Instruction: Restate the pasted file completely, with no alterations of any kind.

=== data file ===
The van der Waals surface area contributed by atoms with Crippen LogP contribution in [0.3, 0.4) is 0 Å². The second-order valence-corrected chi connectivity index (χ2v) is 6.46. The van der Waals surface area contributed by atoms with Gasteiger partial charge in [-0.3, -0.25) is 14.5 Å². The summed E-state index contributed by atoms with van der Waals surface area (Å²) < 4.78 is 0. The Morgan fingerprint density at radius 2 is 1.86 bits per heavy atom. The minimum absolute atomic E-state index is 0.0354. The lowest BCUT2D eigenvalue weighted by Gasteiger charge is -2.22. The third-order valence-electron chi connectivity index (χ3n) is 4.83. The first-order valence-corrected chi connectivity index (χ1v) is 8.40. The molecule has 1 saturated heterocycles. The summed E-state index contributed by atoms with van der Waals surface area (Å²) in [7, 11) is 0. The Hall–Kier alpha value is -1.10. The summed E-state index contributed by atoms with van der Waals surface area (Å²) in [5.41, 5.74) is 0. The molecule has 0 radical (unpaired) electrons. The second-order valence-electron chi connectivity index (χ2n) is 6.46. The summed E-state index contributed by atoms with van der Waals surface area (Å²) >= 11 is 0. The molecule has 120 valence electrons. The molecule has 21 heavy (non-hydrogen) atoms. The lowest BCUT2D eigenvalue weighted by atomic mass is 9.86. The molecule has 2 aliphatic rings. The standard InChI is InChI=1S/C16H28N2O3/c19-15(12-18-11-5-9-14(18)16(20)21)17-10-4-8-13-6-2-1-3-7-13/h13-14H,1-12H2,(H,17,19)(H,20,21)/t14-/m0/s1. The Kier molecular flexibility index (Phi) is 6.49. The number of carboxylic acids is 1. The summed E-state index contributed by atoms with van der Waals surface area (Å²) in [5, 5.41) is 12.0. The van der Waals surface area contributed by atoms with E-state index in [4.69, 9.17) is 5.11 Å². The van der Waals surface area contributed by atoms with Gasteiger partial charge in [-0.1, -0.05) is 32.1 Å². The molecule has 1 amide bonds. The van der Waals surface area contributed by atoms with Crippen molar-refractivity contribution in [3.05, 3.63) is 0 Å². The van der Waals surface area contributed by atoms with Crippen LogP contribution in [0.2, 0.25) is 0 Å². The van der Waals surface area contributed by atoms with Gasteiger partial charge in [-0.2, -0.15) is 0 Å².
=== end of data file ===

The van der Waals surface area contributed by atoms with Crippen LogP contribution in [0.3, 0.4) is 0 Å². The second-order valence-corrected chi connectivity index (χ2v) is 6.46. The van der Waals surface area contributed by atoms with Gasteiger partial charge in [-0.3, -0.25) is 14.5 Å². The summed E-state index contributed by atoms with van der Waals surface area (Å²) < 4.78 is 0. The Morgan fingerprint density at radius 2 is 1.86 bits per heavy atom. The minimum absolute atomic E-state index is 0.0354. The lowest BCUT2D eigenvalue weighted by Gasteiger charge is -2.22. The third-order valence-electron chi connectivity index (χ3n) is 4.83. The first-order valence-corrected chi connectivity index (χ1v) is 8.40. The molecule has 1 saturated heterocycles. The summed E-state index contributed by atoms with van der Waals surface area (Å²) in [7, 11) is 0. The Hall–Kier alpha value is -1.10. The summed E-state index contributed by atoms with van der Waals surface area (Å²) in [5.41, 5.74) is 0. The molecule has 0 radical (unpaired) electrons. The second-order valence-electron chi connectivity index (χ2n) is 6.46. The summed E-state index contributed by atoms with van der Waals surface area (Å²) >= 11 is 0. The molecule has 120 valence electrons. The molecule has 21 heavy (non-hydrogen) atoms. The lowest BCUT2D eigenvalue weighted by atomic mass is 9.86. The molecule has 2 aliphatic rings. The standard InChI is InChI=1S/C16H28N2O3/c19-15(12-18-11-5-9-14(18)16(20)21)17-10-4-8-13-6-2-1-3-7-13/h13-14H,1-12H2,(H,17,19)(H,20,21)/t14-/m0/s1. The Kier molecular flexibility index (Phi) is 6.49. The number of carboxylic acids is 1. The summed E-state index contributed by atoms with van der Waals surface area (Å²) in [5, 5.41) is 12.0. The van der Waals surface area contributed by atoms with E-state index in [4.69, 9.17) is 5.11 Å². The van der Waals surface area contributed by atoms with Gasteiger partial charge in [-0.1, -0.05) is 32.1 Å². The molecule has 1 amide bonds. The van der Waals surface area contributed by atoms with Crippen molar-refractivity contribution in [3.05, 3.63) is 0 Å². The van der Waals surface area contributed by atoms with Crippen LogP contribution in [0.2, 0.25) is 0 Å². The van der Waals surface area contributed by atoms with Gasteiger partial charge in [-0.2, -0.15) is 0 Å².